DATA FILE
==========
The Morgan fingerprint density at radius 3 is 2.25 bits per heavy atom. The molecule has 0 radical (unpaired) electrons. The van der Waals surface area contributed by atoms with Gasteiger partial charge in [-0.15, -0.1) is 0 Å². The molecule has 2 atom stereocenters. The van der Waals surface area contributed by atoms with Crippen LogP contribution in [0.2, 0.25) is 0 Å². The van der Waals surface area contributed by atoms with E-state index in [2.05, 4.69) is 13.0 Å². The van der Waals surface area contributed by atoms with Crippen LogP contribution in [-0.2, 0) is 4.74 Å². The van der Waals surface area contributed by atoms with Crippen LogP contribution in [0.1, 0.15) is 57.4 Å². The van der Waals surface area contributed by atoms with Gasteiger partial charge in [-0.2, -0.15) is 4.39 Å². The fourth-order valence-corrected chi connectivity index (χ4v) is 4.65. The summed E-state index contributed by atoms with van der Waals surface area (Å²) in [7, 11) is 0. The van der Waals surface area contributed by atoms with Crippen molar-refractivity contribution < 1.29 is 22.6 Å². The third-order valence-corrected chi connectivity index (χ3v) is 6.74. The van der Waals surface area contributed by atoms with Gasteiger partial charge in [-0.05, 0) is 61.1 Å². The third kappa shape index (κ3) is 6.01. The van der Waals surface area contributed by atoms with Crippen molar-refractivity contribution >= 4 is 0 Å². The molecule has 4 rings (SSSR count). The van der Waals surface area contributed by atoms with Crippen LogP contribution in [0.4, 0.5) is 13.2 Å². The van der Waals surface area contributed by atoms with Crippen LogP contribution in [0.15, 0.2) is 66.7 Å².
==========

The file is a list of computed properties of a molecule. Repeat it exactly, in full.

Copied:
The Morgan fingerprint density at radius 3 is 2.25 bits per heavy atom. The molecule has 0 radical (unpaired) electrons. The van der Waals surface area contributed by atoms with Gasteiger partial charge in [-0.15, -0.1) is 0 Å². The molecule has 2 atom stereocenters. The van der Waals surface area contributed by atoms with Crippen LogP contribution in [0.2, 0.25) is 0 Å². The van der Waals surface area contributed by atoms with E-state index in [2.05, 4.69) is 13.0 Å². The van der Waals surface area contributed by atoms with Crippen LogP contribution in [-0.2, 0) is 4.74 Å². The van der Waals surface area contributed by atoms with Crippen LogP contribution in [0.1, 0.15) is 57.4 Å². The van der Waals surface area contributed by atoms with Gasteiger partial charge in [-0.2, -0.15) is 4.39 Å². The fourth-order valence-corrected chi connectivity index (χ4v) is 4.65. The summed E-state index contributed by atoms with van der Waals surface area (Å²) in [7, 11) is 0. The van der Waals surface area contributed by atoms with Crippen molar-refractivity contribution < 1.29 is 22.6 Å². The third-order valence-corrected chi connectivity index (χ3v) is 6.74. The van der Waals surface area contributed by atoms with Gasteiger partial charge in [-0.05, 0) is 61.1 Å². The third kappa shape index (κ3) is 6.01. The van der Waals surface area contributed by atoms with Crippen molar-refractivity contribution >= 4 is 0 Å². The molecule has 4 rings (SSSR count). The van der Waals surface area contributed by atoms with Crippen LogP contribution in [0.4, 0.5) is 13.2 Å². The van der Waals surface area contributed by atoms with Crippen LogP contribution in [0.15, 0.2) is 66.7 Å².